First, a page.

A One-of-a-Kind Course
The students sat on Raven Rocks enjoying the midafternoon sun, the spectacular view across the valley, and the rest after a two-mile hike. It was the perfect spot for that day’s lesson: why ravens had returned to the area after an absence of nearly one hundred years.
Learning like this is nothing unusual for the students in John Jay High School’s Senior Research Seminar in Environmental Studies. The structure of the senior elective—affectionately known as Wilderness—allows the class to spend three class periods every other day exploring Ward Pound Ridge Reservation. The other half of the time the class meets in a traditional classroom to augment what they’ve experienced through books, films, and handcrafts. The result is a learning experience unique to John Jay High School.
Using Ward Pound Ridge Reservation as a Classroom
A Class for Our Time ... That's been Taught for 22 years!
Wilderness is one of over thirty electives at John Jay High School, an array that includes Astronomy, Forensics, and the History of New York City. “Electives allow students to nurture their interests and goals,” said Principal Steven Siciliano. This particular one is one of the high school’s few interdisciplinary classes, falling under both the English and social studies departments. It is cotaught by Jill Hirshfeld, an English teacher, and Paul Saloom, a social studies teacher.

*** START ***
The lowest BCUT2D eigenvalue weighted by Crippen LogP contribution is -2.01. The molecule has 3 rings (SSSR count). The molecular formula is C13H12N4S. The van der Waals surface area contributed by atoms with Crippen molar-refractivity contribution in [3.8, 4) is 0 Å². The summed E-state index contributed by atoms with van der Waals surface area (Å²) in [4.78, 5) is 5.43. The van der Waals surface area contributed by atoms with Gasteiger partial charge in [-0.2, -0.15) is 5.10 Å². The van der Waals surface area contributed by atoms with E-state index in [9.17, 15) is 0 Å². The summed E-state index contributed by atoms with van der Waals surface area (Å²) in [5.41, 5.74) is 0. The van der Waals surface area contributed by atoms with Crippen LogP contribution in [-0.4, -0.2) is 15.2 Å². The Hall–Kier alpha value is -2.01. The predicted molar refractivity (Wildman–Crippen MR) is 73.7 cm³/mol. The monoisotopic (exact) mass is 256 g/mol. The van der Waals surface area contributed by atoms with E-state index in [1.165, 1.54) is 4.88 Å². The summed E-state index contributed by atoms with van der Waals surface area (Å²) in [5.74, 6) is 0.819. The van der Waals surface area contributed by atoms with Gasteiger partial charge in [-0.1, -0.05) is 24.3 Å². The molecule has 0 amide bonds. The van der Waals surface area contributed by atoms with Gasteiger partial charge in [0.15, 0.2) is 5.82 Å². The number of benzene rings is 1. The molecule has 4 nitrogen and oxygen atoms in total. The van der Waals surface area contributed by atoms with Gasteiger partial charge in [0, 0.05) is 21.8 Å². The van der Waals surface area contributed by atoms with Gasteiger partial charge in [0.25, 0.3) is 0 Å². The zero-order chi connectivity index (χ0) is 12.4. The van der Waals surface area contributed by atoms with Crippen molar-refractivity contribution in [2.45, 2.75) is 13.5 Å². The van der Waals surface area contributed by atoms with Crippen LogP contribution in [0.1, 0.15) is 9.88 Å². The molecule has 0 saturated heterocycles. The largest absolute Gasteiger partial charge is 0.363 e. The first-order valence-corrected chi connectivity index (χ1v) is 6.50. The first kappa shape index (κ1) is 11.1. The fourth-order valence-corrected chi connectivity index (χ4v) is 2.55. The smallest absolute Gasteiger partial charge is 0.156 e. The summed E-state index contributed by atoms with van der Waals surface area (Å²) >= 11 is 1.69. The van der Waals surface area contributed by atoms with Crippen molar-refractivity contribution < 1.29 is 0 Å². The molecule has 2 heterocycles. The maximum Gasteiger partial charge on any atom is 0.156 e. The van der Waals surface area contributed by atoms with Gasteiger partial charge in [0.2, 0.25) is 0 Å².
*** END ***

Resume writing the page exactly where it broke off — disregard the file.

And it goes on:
The 2.5 credit senior elective's schedule creates a unique community among the students. “We’re together as a class 13 hours a week,” said Saloom. “A bond develops between the kids.”
“Being outdoors changes everything,” he continued. “Students learn about the natural world and they learn about local history in a very different way from their other classes. There’s always a solid percentage of kids for whom Wilderness is the first step in a life-long journey.”
As the students hike back to the trailhead and the waiting school bus, they chat easily. When asked why they signed up for Wilderness, they mention wanting to learn about the area where they live and to be outdoors. Damian Frindt appreciates how Wilderness compliments what he is learning in AP Environmental Science. Eddie Ortiz Arana likes learning how to use plants—they recently dyed cloth with walnuts, cabbage, turmeric and calendula, and made bark baskets. Evan Calves described a recent class in which they looked at a 19th century map of the Reservation. It reflected what he was learning to read in the landscape—rock walls indicate second-growth forests and the pastures of 18th and 19th century farms
Indoors and outdoors, the learning is through observing and experiencing.
“We're so fortunate to be able to use the Reservation as our classroom,” said Hirshfeld. “The students receive a truly experiential education and as a result they come to understand how important the natural world is to their well-being. This is priceless.”